S: I went to a master’s program where I could study a variety of topics without committing to a concentration. I loved the freedom to study art from the Italian Renaissance to Contemporary Performance art. However, this isn’t an option for your PhD. You need to have a very narrow focus picked out. Part of this is finding a professor to work with who matches that focus. When you’re researching schools don’t just look at the tenured Rockstar faculty members, also look at the associate professors and [insert title] professors. Send them emails a few months before your application is due introducing yourself and talking about how your research alines with theirs. If they don’t respond – don’t freak out! These people are busy. Sometimes the professor will respond to ask more about your research. Even better, sometimes they will say “I’ve filled the number of students I can advise” or “I don’t think our research is a good match.” Why is this good? Because you’ve just save yourself over $100 in application fees.
P: Figure out who specifically you want to work with at the programs you are applying to. Email them asap. The first time around I emailed the professors I wanted to work with in August and this was the best decision. Some simply won’t respond to you but some will. Put in the time for those professors who do email you back. They are insanely busy but if you catch them at the beginning of their semester then they will have much more time than in the middle of their semester. Figure out over the summer and email them as soon as you figure it out.
P: Put in the work. Write and rewrite and read and reread. Get as many people to look over your essays as possible. Friends, bosses, professors, coworkers, family members, anyone! This is the best advice I can give about your essays. Every person reads things differently and there will be probably at least 5-8 people who read your essays and guess what? Not all of them will like you or your writing. That is life. The more people who read your essay, the better your essay will be.
Do not wait until the month before to really focus on your applications. Start early and work often. Also, don’t give up. This process is extremely frustrating and terrifying but you can do it. If it doesn’t work out, try again. Keep your name in their minds. Do not let people forget you.
S: When many people think about the kind of aid you receive for a PhD they think about teaching. That’s the most common form of aid out there. After talking to one of my professors I started to see this completely differently. Most of the time (or at least in art history), PhD students are given the Intro to World Art classes to teach. This can involve teaching a class of over 100 students (if you’re at a big university) while also trying to balance your own school work. After working as a TA during my master’s program I can tell you – teaching can be fun but it takes A LOT of preparation. I would spend over 5 hours prepping the PowerPoint and my “script” for a lecture that was just over an hour long. And don’t even get me started on the time commitment that is grading exams…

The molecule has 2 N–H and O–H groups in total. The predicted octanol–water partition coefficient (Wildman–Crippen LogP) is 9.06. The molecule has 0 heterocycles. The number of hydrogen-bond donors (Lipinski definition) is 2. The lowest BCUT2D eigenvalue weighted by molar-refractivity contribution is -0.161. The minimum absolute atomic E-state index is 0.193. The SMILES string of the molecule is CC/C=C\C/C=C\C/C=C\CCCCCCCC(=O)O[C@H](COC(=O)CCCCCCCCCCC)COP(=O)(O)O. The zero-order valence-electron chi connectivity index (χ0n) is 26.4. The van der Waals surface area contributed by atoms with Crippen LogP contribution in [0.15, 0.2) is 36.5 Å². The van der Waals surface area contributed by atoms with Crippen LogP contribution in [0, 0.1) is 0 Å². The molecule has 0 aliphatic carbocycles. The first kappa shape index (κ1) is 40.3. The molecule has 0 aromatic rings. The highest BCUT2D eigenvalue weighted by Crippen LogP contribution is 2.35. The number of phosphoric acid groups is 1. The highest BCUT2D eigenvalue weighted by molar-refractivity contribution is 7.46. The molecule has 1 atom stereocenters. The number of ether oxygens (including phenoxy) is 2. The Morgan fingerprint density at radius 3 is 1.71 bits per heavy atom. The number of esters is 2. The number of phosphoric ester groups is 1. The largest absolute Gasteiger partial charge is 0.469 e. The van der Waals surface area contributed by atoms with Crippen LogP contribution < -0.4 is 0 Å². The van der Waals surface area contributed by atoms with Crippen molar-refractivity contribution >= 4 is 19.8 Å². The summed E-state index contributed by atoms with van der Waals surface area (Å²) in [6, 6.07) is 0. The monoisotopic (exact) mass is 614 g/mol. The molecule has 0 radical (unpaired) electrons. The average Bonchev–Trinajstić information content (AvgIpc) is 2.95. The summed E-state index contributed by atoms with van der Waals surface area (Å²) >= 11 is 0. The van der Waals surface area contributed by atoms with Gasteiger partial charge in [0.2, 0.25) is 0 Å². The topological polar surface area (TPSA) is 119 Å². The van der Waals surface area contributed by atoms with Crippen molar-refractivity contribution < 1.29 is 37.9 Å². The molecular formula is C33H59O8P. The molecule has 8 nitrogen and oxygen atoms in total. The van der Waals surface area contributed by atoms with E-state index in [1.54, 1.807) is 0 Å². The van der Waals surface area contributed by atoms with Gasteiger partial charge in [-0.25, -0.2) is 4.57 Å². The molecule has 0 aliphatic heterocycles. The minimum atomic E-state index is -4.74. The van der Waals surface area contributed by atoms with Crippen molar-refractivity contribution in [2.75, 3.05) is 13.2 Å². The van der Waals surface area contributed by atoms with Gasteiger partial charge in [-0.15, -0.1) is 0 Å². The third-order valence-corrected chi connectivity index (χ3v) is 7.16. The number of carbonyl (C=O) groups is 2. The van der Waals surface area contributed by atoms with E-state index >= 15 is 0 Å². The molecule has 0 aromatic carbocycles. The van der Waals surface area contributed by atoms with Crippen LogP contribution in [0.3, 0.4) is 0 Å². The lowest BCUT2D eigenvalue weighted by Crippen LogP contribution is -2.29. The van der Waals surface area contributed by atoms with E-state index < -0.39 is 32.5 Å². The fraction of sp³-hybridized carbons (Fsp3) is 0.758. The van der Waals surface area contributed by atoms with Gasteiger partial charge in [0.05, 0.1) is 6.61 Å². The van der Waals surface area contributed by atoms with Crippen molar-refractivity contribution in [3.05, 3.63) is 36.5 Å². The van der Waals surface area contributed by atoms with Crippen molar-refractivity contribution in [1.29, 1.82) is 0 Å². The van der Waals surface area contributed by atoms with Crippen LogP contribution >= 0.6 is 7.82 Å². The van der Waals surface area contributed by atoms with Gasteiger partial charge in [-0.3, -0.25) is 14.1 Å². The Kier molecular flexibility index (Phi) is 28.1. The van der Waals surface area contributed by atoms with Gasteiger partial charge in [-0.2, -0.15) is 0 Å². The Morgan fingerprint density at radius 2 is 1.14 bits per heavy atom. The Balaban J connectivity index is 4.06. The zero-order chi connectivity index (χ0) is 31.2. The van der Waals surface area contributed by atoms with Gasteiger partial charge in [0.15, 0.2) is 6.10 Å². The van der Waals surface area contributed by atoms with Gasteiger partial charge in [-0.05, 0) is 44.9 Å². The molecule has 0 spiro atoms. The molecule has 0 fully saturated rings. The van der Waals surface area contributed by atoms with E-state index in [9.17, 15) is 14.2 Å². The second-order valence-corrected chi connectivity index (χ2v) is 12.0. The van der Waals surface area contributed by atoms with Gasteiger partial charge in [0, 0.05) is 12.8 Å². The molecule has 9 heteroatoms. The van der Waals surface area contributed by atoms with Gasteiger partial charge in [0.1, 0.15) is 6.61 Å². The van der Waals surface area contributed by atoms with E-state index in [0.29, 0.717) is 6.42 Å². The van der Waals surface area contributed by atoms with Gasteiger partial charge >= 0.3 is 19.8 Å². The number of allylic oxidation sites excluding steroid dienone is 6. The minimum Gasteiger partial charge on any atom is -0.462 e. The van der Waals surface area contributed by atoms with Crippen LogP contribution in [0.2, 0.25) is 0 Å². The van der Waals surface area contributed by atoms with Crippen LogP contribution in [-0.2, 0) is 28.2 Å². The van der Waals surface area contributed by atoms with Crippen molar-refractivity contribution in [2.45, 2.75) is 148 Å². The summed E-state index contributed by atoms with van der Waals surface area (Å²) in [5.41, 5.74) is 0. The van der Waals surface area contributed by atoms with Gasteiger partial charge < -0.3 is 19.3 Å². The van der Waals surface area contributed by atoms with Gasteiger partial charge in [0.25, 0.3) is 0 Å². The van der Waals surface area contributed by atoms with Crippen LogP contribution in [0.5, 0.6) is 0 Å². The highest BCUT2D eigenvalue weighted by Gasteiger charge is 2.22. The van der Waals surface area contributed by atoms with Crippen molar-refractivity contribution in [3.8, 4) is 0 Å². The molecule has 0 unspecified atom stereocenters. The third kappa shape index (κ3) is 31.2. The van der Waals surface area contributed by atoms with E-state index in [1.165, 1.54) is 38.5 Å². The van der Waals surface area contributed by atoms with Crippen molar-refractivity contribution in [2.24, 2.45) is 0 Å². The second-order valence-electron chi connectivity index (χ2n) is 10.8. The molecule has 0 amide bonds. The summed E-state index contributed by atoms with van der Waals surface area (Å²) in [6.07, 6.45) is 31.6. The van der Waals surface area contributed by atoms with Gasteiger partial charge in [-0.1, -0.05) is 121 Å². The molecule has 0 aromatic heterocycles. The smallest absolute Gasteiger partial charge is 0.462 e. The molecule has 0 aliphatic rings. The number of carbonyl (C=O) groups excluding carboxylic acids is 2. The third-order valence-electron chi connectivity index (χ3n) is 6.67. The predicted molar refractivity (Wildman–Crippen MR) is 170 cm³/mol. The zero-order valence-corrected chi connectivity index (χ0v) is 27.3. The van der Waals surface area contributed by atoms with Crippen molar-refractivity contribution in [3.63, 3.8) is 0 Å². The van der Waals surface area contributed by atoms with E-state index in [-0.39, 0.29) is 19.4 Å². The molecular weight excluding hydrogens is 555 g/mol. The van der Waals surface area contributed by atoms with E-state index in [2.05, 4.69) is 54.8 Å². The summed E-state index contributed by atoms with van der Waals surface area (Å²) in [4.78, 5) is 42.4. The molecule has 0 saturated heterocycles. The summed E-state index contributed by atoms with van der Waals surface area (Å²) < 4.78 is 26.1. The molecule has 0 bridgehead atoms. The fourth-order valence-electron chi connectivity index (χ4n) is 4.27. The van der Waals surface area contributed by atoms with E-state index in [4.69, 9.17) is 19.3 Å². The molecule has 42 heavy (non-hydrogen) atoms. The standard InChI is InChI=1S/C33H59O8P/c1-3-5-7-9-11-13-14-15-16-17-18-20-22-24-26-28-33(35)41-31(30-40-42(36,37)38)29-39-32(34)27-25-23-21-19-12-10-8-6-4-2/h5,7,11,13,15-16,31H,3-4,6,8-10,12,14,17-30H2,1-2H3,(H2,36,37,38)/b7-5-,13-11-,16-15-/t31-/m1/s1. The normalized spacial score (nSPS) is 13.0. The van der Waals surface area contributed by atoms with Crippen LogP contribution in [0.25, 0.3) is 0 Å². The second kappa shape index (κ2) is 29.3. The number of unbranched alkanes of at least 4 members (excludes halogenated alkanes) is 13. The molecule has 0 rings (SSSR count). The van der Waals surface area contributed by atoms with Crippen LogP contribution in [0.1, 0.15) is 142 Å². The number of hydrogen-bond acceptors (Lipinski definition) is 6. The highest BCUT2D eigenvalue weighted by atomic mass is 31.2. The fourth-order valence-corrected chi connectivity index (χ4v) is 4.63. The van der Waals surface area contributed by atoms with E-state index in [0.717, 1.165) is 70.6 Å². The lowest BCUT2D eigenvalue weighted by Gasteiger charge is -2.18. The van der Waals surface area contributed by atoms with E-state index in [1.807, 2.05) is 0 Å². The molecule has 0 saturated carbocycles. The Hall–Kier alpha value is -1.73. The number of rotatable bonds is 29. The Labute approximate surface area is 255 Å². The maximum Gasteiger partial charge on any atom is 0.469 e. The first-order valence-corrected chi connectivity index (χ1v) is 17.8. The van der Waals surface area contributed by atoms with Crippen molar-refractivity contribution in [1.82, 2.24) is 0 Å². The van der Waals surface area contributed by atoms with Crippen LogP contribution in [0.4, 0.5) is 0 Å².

I'm not saying that being a TA is a bad form of financial aid, but I am telling you this so you know what you're getting yourself into. Also, investing in a few bottles of your favorite wine really helps when you keep getting "the Eiffel Tower is located in Rome" on the exam.
The State of Your Field
S: I'll keep this short and sweet - have an honest conversation with your current professors about the state of your field. Even with a PhD it can be difficult to get a job as a tenured professor or in an art museum. Knowing what kind of competition there is will inform your decision. Also, there are trends in art history (they're not just for social media). Certain areas of study are more likely to get you a job versus others. Take the temperature before diving in. I had one professor admit that the history of photography isn't that marketable and another professor say that Middle Eastern and Islamic art were "really hot" right now.
That was a lot! If you're still here then maybe you are ready for a PhD program. My friend P has generously offered to give some insight into her interview process. There will be a part 2 of this series on what that process is like next week. Good luck to any applicants reading this!